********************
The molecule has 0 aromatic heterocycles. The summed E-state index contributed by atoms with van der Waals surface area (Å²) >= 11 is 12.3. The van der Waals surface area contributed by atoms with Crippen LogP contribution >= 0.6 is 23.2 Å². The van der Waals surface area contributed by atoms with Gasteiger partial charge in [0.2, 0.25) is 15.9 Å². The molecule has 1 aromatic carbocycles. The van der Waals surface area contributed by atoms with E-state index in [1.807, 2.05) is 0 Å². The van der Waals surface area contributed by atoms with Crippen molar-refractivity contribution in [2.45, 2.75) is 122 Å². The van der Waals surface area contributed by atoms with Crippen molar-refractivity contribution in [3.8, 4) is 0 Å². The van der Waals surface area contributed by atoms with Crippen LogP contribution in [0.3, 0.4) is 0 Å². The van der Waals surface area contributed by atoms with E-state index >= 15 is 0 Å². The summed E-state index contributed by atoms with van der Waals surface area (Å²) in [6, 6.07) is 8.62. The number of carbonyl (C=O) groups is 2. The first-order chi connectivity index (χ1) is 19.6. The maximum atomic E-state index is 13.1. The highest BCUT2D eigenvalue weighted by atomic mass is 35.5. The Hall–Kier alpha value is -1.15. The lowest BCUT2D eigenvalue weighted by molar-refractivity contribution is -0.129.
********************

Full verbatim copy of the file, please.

The molecule has 0 aromatic heterocycles. The summed E-state index contributed by atoms with van der Waals surface area (Å²) >= 11 is 12.3. The van der Waals surface area contributed by atoms with Crippen LogP contribution >= 0.6 is 23.2 Å². The van der Waals surface area contributed by atoms with Gasteiger partial charge in [0.2, 0.25) is 15.9 Å². The molecule has 1 aromatic carbocycles. The van der Waals surface area contributed by atoms with E-state index in [1.807, 2.05) is 0 Å². The van der Waals surface area contributed by atoms with Crippen molar-refractivity contribution in [2.45, 2.75) is 122 Å². The van der Waals surface area contributed by atoms with Crippen molar-refractivity contribution in [3.8, 4) is 0 Å². The van der Waals surface area contributed by atoms with Crippen LogP contribution in [0.3, 0.4) is 0 Å². The van der Waals surface area contributed by atoms with E-state index >= 15 is 0 Å². The summed E-state index contributed by atoms with van der Waals surface area (Å²) in [6, 6.07) is 8.62. The number of carbonyl (C=O) groups is 2. The first-order chi connectivity index (χ1) is 19.6. The maximum atomic E-state index is 13.1. The highest BCUT2D eigenvalue weighted by atomic mass is 35.5. The Hall–Kier alpha value is -1.15. The lowest BCUT2D eigenvalue weighted by molar-refractivity contribution is -0.129.